At step 55, management computer 10 requests the management data from managed computer 21. This request also includes the inventory icon identifier so that managed computer 21 can identify which inventory icon was selected. As previously described, the inventory icon identifier is received by management computer 10 from managed computer 21 when management display 30 is configured. In one embodiment, the management data comprises DMI data.
When the list of display template files is received from managed computer 21, management computer 10 determines whether any of the listed template files are stored in its cache memory at step 60. Template files are stored in cache memory if the same management data was recently requested by management computer 10 (i.e., a fresh snapshot of previously requested management data is requested). Step 60 avoids the need to transmit a template file that is already stored by management computer 10, thereby reducing data transmission requirements.
At step 65, management computer 10 requests display template files that are not stored in its cache. In response, the display template files are received from managed computer 21. The display files are stored in the cache memory of management computer 10.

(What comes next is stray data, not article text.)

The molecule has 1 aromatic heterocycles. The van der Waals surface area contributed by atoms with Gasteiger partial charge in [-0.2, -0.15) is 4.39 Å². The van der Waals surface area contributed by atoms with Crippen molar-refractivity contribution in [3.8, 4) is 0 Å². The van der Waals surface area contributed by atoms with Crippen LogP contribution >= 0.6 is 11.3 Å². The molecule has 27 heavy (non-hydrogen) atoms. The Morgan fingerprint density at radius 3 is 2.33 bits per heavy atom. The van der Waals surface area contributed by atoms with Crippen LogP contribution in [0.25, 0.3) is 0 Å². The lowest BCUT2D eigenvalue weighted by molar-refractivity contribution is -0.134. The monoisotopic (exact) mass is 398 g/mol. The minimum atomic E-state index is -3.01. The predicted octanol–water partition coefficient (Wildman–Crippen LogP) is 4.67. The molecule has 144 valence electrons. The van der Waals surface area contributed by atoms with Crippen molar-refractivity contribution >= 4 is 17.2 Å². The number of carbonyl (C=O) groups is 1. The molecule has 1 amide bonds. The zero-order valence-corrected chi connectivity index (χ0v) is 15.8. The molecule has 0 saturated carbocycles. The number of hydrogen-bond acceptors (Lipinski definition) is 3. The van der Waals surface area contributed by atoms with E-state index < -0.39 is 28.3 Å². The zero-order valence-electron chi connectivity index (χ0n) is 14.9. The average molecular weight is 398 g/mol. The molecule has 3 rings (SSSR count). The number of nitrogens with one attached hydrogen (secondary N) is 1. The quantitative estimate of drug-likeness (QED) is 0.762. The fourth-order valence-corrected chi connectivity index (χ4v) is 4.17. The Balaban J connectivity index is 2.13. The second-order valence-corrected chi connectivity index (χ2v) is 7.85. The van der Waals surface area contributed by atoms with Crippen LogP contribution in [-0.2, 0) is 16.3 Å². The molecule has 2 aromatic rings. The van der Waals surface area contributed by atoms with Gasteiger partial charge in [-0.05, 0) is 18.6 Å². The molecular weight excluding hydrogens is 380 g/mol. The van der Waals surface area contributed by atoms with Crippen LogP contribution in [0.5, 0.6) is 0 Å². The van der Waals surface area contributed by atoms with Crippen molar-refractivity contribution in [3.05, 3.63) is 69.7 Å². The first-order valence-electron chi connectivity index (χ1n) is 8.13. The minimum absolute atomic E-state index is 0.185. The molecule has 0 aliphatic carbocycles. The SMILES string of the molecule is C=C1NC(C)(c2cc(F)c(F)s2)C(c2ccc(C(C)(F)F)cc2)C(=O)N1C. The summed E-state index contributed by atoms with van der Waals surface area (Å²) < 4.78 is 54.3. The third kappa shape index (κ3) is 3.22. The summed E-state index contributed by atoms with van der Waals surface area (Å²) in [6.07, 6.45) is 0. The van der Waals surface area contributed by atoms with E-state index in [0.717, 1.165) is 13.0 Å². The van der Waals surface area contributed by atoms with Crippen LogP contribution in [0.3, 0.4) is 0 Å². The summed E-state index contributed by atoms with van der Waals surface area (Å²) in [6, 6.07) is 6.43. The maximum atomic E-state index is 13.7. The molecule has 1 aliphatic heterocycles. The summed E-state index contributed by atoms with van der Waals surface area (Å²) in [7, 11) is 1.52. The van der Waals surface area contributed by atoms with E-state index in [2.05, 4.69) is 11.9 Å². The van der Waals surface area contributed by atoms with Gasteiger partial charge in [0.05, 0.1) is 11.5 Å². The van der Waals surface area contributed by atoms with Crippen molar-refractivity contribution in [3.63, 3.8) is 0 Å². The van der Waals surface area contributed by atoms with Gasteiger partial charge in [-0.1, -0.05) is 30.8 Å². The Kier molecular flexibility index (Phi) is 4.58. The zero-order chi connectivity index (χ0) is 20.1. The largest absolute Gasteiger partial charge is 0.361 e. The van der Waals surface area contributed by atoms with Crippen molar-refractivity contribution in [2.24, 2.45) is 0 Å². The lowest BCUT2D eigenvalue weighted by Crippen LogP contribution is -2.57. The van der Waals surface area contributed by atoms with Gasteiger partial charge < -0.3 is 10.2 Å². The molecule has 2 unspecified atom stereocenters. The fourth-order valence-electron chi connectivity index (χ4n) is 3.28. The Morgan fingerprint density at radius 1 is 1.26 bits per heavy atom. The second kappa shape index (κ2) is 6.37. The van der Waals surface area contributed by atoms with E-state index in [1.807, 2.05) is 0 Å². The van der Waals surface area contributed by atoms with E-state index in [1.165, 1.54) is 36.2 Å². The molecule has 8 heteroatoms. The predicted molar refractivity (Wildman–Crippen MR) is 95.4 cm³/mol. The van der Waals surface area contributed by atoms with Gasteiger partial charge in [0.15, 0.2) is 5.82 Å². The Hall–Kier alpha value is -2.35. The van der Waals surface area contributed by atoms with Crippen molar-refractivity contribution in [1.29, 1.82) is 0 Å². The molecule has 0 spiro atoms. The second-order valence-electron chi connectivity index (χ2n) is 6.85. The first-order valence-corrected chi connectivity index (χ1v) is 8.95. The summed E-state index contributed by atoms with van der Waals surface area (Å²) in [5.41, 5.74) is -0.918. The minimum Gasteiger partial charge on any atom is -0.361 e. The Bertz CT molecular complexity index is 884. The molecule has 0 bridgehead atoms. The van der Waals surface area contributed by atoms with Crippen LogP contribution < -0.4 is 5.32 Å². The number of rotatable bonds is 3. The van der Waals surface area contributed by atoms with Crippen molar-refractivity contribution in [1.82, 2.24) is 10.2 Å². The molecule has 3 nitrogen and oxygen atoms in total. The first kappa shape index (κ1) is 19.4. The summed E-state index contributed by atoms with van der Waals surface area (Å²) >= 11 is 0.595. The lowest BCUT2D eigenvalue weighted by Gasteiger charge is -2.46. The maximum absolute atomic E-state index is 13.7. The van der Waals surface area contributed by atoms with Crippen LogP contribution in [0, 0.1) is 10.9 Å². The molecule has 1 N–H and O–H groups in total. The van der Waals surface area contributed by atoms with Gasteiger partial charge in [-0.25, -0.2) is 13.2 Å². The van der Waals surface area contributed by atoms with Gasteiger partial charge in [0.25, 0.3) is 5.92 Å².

At step 70, management computer 10 receives the requested management data from managed computer 21. The management data is then displayed in a “dialog” on management computer 10 at step 75. Management computer 10 uses the received display templates to display the management data in the dialog. Therefore, managed computer 21 customizes and configures the display of data on management computer 10.
FIGS. 4-6 illustrate examples of dialogs that are displayed by management computer 10 in accordance with one embodiment of the present invention. FIG. 4 is a dialog 80 that is displayed in response to selecting inventory icon 31 shown in FIG. 2. Dialog 80 includes an area 82 that displays management data, and buttons 84 and 85. The selection of Help button 84 displays help information that is provided to management computer 10 by a managed computer. Therefore, in the present invention the help information is also configured by each managed computer.
FIG. 5 is a dialog 90 that is displayed in response to selecting inventory icon 32. Dialog 90 includes tabs 95, 96 that selectively display management data. Dialog 90 further includes a pie chart 92 that dynamically displays management data graphically. Finally, FIG. 6 is a dialog 100 that is displayed in response to selecting inventory icon 33.